A crossbow is a medieval tool that is an improvement of the traditional archer’s weapon and the closest thing to a gun during the age of sword duels. Now, it is mainly used for sport and hunting. If you are an aspiring hunter interested in mastering crossbows, you need to check a crossbow guide for the basics of the said weapon or tool which starts from a proper selection.
Types of Crossbow
There are two types of common crossbows which are as follows:
It is the purest form of a crossbow, with a design that’s faithful to the original being used in the medieval ages. It is often selected due to its simplicity. The only concern of this type is that it’s wider from axle to the other axle.
It is the most popular crossbow due to its low draw weight with high arrow speeds. It is a bit narrower from axle to axle. Compared to the recurve type, compound crossbows have more moving parts and can be more prone to mechanical failure.
Criteria for Selection
For starters, there can be two aspects you have to consider in selecting a crossbow: speed and safety.
Speed refers to how fast it can launch an arrow. The fastest crossbows can reach a speed of 400 feet per second. However, in hunting, such speed seems unnecessary.
The faster the arrow is launched, the quicker it is to reach the target. However, arrows are not similar to a bullet. Arrows tend to ‘wobble’ as they are on the path to the target and therefore, at high speeds, it will react more with just a minor mistake.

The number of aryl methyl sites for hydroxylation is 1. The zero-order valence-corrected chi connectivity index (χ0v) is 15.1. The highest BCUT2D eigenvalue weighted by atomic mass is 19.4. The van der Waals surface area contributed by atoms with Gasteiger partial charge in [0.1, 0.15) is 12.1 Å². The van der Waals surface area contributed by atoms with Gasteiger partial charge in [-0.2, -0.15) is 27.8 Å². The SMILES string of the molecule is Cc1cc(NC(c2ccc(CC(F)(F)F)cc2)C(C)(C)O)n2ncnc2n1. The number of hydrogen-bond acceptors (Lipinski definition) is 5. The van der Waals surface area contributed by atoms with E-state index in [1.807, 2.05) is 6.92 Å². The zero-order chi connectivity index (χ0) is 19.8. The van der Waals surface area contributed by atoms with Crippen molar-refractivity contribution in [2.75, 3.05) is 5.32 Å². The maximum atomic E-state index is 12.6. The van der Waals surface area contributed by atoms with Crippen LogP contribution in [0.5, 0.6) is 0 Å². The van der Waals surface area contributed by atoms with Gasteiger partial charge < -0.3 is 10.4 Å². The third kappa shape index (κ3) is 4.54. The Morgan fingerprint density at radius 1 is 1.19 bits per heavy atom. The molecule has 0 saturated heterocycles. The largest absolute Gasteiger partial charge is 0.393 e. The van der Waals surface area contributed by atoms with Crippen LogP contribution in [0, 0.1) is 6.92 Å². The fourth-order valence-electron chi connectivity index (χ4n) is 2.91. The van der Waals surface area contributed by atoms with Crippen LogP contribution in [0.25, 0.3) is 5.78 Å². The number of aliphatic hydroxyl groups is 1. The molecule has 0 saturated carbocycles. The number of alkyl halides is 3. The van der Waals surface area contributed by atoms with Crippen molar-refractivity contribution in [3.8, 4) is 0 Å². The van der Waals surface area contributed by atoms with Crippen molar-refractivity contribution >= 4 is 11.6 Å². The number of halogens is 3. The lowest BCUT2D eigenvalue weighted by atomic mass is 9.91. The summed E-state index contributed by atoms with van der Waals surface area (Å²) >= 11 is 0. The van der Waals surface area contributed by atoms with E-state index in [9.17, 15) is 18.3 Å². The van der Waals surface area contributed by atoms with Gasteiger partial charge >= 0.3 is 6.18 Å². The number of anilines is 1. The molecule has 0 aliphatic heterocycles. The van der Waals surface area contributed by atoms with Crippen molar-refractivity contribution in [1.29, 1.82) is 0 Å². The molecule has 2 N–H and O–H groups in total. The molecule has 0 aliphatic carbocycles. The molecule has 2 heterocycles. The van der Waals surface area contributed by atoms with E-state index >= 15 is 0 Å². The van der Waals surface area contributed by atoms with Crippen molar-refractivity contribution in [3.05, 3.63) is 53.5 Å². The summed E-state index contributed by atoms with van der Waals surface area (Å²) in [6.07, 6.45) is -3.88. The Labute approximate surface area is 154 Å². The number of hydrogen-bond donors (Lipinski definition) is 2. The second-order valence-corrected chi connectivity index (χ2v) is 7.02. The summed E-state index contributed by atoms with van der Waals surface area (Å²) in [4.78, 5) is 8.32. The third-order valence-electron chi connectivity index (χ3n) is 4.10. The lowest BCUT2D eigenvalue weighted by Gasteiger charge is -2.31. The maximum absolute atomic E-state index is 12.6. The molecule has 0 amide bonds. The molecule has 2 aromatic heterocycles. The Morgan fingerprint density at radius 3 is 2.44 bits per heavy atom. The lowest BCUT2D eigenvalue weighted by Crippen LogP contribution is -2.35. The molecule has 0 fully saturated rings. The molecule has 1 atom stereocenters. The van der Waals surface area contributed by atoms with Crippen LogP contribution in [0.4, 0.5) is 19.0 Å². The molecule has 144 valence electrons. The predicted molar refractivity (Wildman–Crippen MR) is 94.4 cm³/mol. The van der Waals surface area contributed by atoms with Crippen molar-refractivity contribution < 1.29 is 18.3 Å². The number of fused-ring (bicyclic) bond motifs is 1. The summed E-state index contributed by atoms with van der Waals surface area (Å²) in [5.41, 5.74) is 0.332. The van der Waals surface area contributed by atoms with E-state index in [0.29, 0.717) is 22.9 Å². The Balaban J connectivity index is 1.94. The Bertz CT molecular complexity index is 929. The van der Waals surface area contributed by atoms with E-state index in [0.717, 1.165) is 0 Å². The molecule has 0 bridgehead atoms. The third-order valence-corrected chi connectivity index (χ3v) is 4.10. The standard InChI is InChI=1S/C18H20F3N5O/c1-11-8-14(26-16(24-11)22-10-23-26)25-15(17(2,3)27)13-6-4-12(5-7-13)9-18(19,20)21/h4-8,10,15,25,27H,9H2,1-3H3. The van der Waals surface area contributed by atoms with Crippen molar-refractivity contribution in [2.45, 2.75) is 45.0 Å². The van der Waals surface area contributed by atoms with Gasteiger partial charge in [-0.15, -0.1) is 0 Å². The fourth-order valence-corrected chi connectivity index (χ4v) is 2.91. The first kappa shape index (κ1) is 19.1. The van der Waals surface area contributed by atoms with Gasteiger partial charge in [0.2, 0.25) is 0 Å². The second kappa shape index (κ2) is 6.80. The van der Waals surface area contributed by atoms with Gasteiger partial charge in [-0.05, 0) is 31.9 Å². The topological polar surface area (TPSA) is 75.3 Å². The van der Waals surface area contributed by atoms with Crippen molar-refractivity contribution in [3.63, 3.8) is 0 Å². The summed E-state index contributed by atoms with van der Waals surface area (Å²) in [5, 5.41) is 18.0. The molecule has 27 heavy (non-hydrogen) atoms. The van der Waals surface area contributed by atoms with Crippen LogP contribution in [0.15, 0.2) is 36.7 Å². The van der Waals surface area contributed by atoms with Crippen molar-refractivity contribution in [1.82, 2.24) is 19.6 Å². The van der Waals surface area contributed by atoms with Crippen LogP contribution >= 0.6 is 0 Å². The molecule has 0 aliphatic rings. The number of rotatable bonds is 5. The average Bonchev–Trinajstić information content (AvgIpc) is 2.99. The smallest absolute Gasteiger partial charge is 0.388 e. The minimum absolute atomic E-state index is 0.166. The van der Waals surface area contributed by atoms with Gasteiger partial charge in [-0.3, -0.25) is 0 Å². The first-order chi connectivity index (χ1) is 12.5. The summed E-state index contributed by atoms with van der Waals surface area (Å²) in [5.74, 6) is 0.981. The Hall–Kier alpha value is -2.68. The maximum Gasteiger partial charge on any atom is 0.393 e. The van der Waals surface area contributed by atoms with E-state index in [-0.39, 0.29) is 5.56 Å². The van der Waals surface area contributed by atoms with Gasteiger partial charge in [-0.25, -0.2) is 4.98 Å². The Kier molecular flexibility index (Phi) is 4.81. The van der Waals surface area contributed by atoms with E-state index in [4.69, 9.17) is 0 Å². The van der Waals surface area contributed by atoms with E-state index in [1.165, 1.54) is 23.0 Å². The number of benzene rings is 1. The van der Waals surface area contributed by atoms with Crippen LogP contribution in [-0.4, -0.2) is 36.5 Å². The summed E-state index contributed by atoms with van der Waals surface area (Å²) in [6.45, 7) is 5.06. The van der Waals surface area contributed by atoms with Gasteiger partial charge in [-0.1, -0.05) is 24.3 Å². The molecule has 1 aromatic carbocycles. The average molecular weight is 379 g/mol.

When it comes to safety, here are the most significant safety features to consider:
• Anti-Dry Fire – Dry fire refers to a crossbow being fired without an arrow. This is a bad practice since the presence of an arrow distributes the tension of the crossbow. Without it, the weapon might be vulnerable to breakage and can be dangerous to the user. Fortunately, modern crossbows are now equipped with an anti-dry fire feature that prevents drawing the string without an arrow in place.
• Auto-Engaging – When the string is drawn, the most concerning aspect is the accidental firing of the arrow without even pulling the trigger. The auto-engaging safety prevents such accidents automatically as you draw the arrow.
• Design of the Forward Grip – The forward grip refers to the surface under the railing where your non-triggering hand is placed for stabilizing your aim. How the forward grip accommodates your hand will affect the level of comfort of your aim and the smoothness of release.
Even though the crossbow purchased is already compact, it is important to know its parts and their connections with each other. This can be useful in decision-making during repairs and modifications.
Selection of Arrows and Targets
Your arrows must be within the recommended length of the crossbow’s shaft to avoid injury and even the tendency of an overkill. Targets for crossbows, especially for practice, must be within the recommended thickness and distance from firing so as not to avoid any accidents or overshooting.
Using a crossbow is similar to dealing with a firearm, except that you have to reload after each fire. There are many tutorials available online on how to aim (with proper estimations and considerations of external forces), how to draw (for efficiency and safety), and how to fire (incorporating all things for a successful release of the arrow). Make sure to check them or enroll in an archery class.